I’m ashamed to say it took me almost a week to catch up with CONJURING 2 — hey, life happens — but once I emerged from the darkened theater (smiling, because it was an excellent film), I immediately headed home to dig out my DVD copy of a notorious early ‘90s UK Halloween TV special entitled GHOSTWATCH. Then I got down to hashing out the column you’re reading right now.
Why GHOSTWATCH, you ask? Well, sit tight… because I’m about to blow your mind.
Remember during the epilogue of CONJURING 2, when a title card states that the events which inspired the film — a case commonly referred to by paranormal enthusiasts as “The Enfield Poltergeist” — have been documented or retold in many different forms since they were first reported in 1977?
Well, GHOSTWATCH was arguably the first such project to reach a wide mainstream audience… and most of those who saw it will never forget spending two harrowing hours riveted to their TV sets on Halloween Night, 1992.
According to most accounts of that fateful date, what began as a spooky but often light-hearted live special on BBC1, co-hosted by several well-known talk-show and news personalities, slowly devolved into something totally unexpected… and much more horrifying.
By the time that single airing ended, thousands of stunned viewers had already overloaded the BBC telephone switchboards, believing the events transpiring onscreen were real — a sociological effect unheard of since another infamous Halloween broadcast: Orson Welles’ WAR OF THE WORLDS radio play, which shocked thousands of US listeners on October 31, 1938.
I’ll get back to the whole nationwide-panic thing in a moment… but first, here’s an overview of what went down during that 1992 special — which the BBC subsequently barred from future airings (the UK broadcast ban still holds today).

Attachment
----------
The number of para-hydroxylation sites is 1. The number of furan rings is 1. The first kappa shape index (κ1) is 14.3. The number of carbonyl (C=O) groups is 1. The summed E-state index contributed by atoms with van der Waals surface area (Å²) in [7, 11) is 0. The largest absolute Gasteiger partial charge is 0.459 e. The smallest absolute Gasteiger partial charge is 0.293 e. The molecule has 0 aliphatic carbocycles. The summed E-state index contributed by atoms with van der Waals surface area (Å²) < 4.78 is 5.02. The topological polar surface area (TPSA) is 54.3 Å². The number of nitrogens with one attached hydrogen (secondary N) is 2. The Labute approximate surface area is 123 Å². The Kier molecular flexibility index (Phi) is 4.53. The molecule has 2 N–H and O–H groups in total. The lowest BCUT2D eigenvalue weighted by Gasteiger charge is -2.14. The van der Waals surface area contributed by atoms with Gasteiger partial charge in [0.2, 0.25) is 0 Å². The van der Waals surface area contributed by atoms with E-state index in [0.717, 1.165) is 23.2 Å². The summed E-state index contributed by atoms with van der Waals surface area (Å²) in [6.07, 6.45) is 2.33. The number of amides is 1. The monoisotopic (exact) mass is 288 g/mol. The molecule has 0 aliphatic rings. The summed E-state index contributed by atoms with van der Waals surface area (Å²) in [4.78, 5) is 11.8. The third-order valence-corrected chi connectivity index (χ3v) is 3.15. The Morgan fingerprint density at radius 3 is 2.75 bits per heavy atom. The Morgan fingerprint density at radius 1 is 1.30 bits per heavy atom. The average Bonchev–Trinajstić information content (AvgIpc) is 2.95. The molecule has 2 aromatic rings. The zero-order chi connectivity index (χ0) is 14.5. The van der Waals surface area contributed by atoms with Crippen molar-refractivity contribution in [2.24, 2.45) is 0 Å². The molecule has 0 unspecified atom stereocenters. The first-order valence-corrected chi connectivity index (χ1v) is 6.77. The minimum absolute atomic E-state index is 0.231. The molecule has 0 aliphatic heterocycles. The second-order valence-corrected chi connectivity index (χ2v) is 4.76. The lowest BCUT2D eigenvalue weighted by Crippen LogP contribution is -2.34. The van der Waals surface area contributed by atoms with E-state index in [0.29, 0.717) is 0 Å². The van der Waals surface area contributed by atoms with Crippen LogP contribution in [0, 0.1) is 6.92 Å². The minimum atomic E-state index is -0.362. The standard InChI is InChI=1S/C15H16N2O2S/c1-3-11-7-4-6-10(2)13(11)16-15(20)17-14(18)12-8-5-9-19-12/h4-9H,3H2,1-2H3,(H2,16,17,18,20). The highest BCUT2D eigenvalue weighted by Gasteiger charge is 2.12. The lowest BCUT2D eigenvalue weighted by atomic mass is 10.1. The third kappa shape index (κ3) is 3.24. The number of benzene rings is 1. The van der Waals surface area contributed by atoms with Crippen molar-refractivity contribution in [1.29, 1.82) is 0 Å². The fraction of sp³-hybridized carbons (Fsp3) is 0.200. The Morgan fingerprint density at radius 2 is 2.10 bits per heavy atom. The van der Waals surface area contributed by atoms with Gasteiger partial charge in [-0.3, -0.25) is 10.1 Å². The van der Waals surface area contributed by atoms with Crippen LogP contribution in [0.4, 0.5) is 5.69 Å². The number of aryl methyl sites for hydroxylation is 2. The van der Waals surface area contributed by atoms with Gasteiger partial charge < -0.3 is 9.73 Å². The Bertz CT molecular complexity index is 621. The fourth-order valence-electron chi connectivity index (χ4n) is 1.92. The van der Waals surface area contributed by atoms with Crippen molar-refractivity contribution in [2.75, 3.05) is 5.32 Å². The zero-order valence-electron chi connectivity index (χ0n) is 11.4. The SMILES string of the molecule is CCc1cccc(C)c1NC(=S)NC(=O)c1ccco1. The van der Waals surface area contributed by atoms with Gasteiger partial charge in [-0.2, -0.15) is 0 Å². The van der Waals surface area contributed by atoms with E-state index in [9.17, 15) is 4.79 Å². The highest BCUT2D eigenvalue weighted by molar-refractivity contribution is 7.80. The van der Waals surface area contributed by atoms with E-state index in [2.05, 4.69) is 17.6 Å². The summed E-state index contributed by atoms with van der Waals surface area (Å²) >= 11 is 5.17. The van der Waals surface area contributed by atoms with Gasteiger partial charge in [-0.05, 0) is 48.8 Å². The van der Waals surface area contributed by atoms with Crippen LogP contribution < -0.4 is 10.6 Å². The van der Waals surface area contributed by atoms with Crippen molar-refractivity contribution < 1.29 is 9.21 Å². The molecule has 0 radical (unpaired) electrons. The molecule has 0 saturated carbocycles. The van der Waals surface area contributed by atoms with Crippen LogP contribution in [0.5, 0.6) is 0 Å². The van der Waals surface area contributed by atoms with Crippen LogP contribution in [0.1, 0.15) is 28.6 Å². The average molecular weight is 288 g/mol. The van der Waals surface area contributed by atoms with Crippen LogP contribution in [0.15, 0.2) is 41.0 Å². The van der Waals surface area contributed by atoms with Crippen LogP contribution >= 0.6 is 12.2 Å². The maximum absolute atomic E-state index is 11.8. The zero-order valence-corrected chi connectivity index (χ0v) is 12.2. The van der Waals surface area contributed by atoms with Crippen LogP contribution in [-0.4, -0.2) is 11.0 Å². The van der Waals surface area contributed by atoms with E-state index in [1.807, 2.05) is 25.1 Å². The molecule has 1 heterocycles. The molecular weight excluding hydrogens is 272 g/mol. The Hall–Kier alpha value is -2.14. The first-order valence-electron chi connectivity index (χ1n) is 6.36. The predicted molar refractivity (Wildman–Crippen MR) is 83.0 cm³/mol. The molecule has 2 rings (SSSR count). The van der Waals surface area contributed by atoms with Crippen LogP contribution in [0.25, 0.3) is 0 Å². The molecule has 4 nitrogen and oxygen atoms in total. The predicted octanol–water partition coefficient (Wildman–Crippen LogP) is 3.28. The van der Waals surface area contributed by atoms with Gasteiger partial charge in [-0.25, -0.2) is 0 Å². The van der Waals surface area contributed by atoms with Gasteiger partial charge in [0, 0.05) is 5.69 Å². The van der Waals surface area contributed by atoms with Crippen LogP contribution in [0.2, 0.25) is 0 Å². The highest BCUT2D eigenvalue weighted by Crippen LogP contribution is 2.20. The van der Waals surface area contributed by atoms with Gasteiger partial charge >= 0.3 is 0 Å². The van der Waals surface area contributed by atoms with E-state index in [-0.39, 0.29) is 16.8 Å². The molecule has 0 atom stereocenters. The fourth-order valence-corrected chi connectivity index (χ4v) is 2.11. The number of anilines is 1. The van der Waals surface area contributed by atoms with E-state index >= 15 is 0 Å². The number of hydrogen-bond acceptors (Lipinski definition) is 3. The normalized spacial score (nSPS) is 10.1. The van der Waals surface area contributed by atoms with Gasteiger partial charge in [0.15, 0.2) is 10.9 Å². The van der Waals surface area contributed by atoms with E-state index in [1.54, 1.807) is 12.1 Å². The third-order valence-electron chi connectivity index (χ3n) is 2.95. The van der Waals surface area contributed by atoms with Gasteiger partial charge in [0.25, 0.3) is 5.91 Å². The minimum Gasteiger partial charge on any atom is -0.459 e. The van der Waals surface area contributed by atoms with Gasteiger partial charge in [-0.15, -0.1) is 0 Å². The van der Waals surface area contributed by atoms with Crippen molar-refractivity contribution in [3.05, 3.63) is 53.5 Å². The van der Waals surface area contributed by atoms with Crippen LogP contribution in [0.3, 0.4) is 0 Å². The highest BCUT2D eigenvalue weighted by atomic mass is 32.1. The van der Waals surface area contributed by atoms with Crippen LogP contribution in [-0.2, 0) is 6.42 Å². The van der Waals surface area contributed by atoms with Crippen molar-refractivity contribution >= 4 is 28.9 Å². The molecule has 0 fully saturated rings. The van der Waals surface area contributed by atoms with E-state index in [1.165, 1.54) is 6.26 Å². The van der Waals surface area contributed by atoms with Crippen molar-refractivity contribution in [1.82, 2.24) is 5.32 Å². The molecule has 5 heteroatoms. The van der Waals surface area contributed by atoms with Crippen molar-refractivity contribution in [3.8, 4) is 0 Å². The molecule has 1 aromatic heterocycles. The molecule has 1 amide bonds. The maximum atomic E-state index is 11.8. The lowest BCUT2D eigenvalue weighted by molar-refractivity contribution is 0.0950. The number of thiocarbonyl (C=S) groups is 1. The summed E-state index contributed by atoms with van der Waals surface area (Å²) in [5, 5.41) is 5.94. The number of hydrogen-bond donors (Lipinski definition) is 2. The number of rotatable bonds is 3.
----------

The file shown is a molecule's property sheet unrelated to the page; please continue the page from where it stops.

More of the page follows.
The theme of the special was the first-ever live TV investigation into poltergeist activity reported at a small row house in a suburban London neighborhood — which, unknown to the majority of viewers at the time, was based on the same 1977 Enfield case that inspired THE CONJURING 2.
Michael Parkinson, best known to UK viewers as the host of his own long-running TV talk show (you might also remember him playing himself in the 2003 film LOVE ACTUALLY), hosted the bulk of the show from BBC’s Elstree Studios, joined by multiple guests claiming to be experts in forensics and paranormal phenomena.
On location, accompanied by camera crews and a mobile studio with a satellite uplink, were other well-known TV personalities — including popular TV host Sarah Greene and comedian Craig Charles from the hit series RED DWARF.
In the studio, Parkinson and guests discuss the mysterious history of the allegedly haunted residence and examine the evidence in the case, while Greene and the location crew spend the majority of the evening in the house with the current occupants.
All the while, paranormal investigators are running the full gamut of tests — including EVP (Electronic Voice Phenomena) recordings, closed-circuit video and thermographic monitoring.
Over the next two hours, what began as a supposed in-depth investigation of poltergeist activity slips into the realm of nightmares — as the family, the location crew, and eventually even the studio hosts begin to experience strange and frightening phenomena, all of which is captured by TV cameras and broadcast in real time… or is it?
The answer to that last question turns out to be a huge “no.”